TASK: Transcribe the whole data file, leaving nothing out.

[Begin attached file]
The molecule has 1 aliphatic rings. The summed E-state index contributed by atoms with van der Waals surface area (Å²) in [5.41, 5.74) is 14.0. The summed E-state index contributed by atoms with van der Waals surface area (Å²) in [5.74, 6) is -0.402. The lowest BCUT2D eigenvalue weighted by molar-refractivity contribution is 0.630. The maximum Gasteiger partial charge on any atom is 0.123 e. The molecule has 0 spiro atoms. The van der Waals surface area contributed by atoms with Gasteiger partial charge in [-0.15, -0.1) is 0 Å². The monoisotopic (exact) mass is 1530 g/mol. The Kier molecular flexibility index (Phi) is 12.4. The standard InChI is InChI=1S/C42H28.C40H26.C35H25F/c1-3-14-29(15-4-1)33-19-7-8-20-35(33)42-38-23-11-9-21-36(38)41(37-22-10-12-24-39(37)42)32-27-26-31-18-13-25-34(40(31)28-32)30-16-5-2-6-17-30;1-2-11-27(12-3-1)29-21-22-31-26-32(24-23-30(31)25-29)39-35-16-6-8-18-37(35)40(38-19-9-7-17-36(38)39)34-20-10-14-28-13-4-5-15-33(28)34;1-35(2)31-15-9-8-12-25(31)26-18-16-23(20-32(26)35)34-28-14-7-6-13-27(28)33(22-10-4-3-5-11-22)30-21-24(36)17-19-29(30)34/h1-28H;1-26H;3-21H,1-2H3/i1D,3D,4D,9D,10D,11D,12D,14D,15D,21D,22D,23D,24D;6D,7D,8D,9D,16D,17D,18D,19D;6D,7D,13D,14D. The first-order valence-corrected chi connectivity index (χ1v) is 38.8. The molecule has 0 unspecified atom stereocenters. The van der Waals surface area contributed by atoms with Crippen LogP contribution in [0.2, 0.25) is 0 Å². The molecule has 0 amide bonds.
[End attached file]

The molecule has 1 aliphatic rings. The summed E-state index contributed by atoms with van der Waals surface area (Å²) in [5.41, 5.74) is 14.0. The summed E-state index contributed by atoms with van der Waals surface area (Å²) in [5.74, 6) is -0.402. The lowest BCUT2D eigenvalue weighted by molar-refractivity contribution is 0.630. The maximum Gasteiger partial charge on any atom is 0.123 e. The molecule has 0 spiro atoms. The van der Waals surface area contributed by atoms with Gasteiger partial charge in [-0.15, -0.1) is 0 Å². The monoisotopic (exact) mass is 1530 g/mol. The Kier molecular flexibility index (Phi) is 12.4. The standard InChI is InChI=1S/C42H28.C40H26.C35H25F/c1-3-14-29(15-4-1)33-19-7-8-20-35(33)42-38-23-11-9-21-36(38)41(37-22-10-12-24-39(37)42)32-27-26-31-18-13-25-34(40(31)28-32)30-16-5-2-6-17-30;1-2-11-27(12-3-1)29-21-22-31-26-32(24-23-30(31)25-29)39-35-16-6-8-18-37(35)40(38-19-9-7-17-36(38)39)34-20-10-14-28-13-4-5-15-33(28)34;1-35(2)31-15-9-8-12-25(31)26-18-16-23(20-32(26)35)34-28-14-7-6-13-27(28)33(22-10-4-3-5-11-22)30-21-24(36)17-19-29(30)34/h1-28H;1-26H;3-21H,1-2H3/i1D,3D,4D,9D,10D,11D,12D,14D,15D,21D,22D,23D,24D;6D,7D,8D,9D,16D,17D,18D,19D;6D,7D,13D,14D. The first-order valence-corrected chi connectivity index (χ1v) is 38.8. The molecule has 0 unspecified atom stereocenters. The van der Waals surface area contributed by atoms with Crippen LogP contribution in [0.2, 0.25) is 0 Å². The molecule has 0 amide bonds.